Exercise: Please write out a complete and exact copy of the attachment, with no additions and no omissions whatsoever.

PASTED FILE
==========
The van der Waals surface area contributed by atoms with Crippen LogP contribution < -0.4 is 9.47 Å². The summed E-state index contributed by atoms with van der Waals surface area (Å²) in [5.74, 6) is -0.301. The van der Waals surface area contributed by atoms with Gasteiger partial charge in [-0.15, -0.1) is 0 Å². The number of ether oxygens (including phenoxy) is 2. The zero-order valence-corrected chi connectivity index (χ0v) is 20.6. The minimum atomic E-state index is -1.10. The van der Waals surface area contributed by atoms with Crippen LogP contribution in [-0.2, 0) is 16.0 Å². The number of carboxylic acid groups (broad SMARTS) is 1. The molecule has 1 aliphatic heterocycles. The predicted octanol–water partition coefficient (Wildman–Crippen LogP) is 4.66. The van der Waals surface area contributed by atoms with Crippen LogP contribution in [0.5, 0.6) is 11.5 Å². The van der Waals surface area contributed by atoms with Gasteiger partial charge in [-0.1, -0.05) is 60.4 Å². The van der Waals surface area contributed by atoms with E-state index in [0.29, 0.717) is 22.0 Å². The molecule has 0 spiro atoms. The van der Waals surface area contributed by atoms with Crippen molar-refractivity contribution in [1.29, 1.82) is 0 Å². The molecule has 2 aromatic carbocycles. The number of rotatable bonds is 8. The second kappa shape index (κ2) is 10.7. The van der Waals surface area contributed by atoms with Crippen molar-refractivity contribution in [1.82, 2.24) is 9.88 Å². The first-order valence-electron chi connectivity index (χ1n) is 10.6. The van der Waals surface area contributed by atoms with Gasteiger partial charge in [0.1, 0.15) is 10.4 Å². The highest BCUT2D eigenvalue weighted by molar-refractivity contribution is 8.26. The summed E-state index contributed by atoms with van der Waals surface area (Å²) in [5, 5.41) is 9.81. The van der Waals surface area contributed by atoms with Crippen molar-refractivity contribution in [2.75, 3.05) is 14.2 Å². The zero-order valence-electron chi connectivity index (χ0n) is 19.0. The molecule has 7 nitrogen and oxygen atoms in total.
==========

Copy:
The van der Waals surface area contributed by atoms with Crippen LogP contribution < -0.4 is 9.47 Å². The summed E-state index contributed by atoms with van der Waals surface area (Å²) in [5.74, 6) is -0.301. The van der Waals surface area contributed by atoms with Gasteiger partial charge in [-0.15, -0.1) is 0 Å². The number of ether oxygens (including phenoxy) is 2. The zero-order valence-corrected chi connectivity index (χ0v) is 20.6. The minimum atomic E-state index is -1.10. The van der Waals surface area contributed by atoms with Crippen LogP contribution in [-0.2, 0) is 16.0 Å². The number of carboxylic acid groups (broad SMARTS) is 1. The molecule has 1 aliphatic heterocycles. The predicted octanol–water partition coefficient (Wildman–Crippen LogP) is 4.66. The van der Waals surface area contributed by atoms with Crippen LogP contribution in [0.5, 0.6) is 11.5 Å². The van der Waals surface area contributed by atoms with Gasteiger partial charge in [-0.1, -0.05) is 60.4 Å². The van der Waals surface area contributed by atoms with E-state index in [0.29, 0.717) is 22.0 Å². The molecule has 0 spiro atoms. The van der Waals surface area contributed by atoms with Crippen molar-refractivity contribution in [1.29, 1.82) is 0 Å². The molecule has 2 aromatic carbocycles. The number of rotatable bonds is 8. The second kappa shape index (κ2) is 10.7. The van der Waals surface area contributed by atoms with Crippen molar-refractivity contribution in [1.82, 2.24) is 9.88 Å². The first-order valence-electron chi connectivity index (χ1n) is 10.6. The van der Waals surface area contributed by atoms with Gasteiger partial charge in [0.1, 0.15) is 10.4 Å². The highest BCUT2D eigenvalue weighted by molar-refractivity contribution is 8.26. The summed E-state index contributed by atoms with van der Waals surface area (Å²) in [5, 5.41) is 9.81. The van der Waals surface area contributed by atoms with Crippen molar-refractivity contribution in [2.75, 3.05) is 14.2 Å². The zero-order valence-electron chi connectivity index (χ0n) is 19.0. The molecule has 7 nitrogen and oxygen atoms in total.